A Kiwi couple struggling with infertility is seeking an egg donor.
After trying to get pregnant for three "heart-wrenching" years, undergoing testing and investigations, various fertility medications and alternative treatments, Aucklanders Ana and Olly Lucas have taken to Facebook to find a donor.
"After our second round of IVF failed it was suggested by our specialist that egg donation was probably the best option," says Ana.
"We could continue trying with my own eggs, but our poor embryology results indicated that this was a long shot."
They are now seeking potential donors through their Facebook page, Wishing For An Egg Donor.
"We're looking for a special woman to make our dreams of a family come true," Ana wrote on the page.
The hopeful parents-to-be long for children, and dream of being able to "take them on adventures, have family days out at the cricket, and enjoy long summer holidays at the beach."
While the Lucases have already had a few potential donors get in touch - there's a catch.
"Because NZ laws only allow altruistic donations we can't pressure anyone who approaches us, they must make first contact with our clinic to offer to donate," explains Ana.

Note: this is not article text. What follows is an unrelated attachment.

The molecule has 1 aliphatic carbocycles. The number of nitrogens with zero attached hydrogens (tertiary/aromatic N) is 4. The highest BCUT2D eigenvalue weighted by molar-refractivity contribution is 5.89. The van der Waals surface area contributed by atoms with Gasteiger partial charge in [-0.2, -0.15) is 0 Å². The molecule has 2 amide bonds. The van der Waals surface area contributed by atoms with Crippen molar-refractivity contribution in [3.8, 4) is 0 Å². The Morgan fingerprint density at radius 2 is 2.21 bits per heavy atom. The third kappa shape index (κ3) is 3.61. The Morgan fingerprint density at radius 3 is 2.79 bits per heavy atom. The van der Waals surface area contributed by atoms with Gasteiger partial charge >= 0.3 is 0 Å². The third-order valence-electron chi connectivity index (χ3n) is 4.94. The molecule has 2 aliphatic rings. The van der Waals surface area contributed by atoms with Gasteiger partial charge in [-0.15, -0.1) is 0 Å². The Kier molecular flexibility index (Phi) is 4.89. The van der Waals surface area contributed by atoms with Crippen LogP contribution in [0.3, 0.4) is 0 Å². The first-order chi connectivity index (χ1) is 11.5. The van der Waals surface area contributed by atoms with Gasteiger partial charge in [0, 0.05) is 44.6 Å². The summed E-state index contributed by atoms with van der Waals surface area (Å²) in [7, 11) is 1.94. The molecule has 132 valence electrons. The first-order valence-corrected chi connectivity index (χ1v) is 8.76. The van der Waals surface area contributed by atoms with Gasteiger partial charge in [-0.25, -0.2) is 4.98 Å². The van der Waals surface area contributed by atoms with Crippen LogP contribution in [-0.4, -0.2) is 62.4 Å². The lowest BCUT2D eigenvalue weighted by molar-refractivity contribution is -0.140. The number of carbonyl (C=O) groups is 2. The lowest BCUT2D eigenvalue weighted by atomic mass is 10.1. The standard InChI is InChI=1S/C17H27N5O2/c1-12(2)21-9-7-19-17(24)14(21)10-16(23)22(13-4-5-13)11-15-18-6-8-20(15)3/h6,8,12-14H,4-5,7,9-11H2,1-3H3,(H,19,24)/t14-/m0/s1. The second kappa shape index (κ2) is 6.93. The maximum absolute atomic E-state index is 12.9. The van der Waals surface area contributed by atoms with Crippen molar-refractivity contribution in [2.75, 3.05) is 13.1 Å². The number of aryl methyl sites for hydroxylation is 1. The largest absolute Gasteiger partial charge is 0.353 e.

The hopeful parents-to-be say they've had "overwhelmingly supportive" reactions from their friends and family regarding their decision to use a donor, and are feeling hopeful about their chances of finding one.
"We're staying optimistic that we will find a donor in NZ, but we would consider going to an overseas clinic if we need to."
The Lucas's fertility clinic, Fertility Plus, requires donors to be healthy, under 36 years old, and a non-smoker with a body mass index of less than 30.
Potential donors will undergo thorough counselling and genetic screening, to test for diseases such as cystic fibrosis and spinal muscular dystrophy.
The successful donor will then undergo an in-vitro fertilisation cycle, which includes injecting themselves with fertility drugs to stimulate the ovaries into producing eggs.
These eggs will then be injected with Olly's sperm and transferred to Ana.
When it came to making the tough call to seek a donor egg Ana says it was a no brainer.
"It was an easy decision to make. At this point having a baby in our arms to love and to cherish, is far more important than it being 100 per cent biologically ours."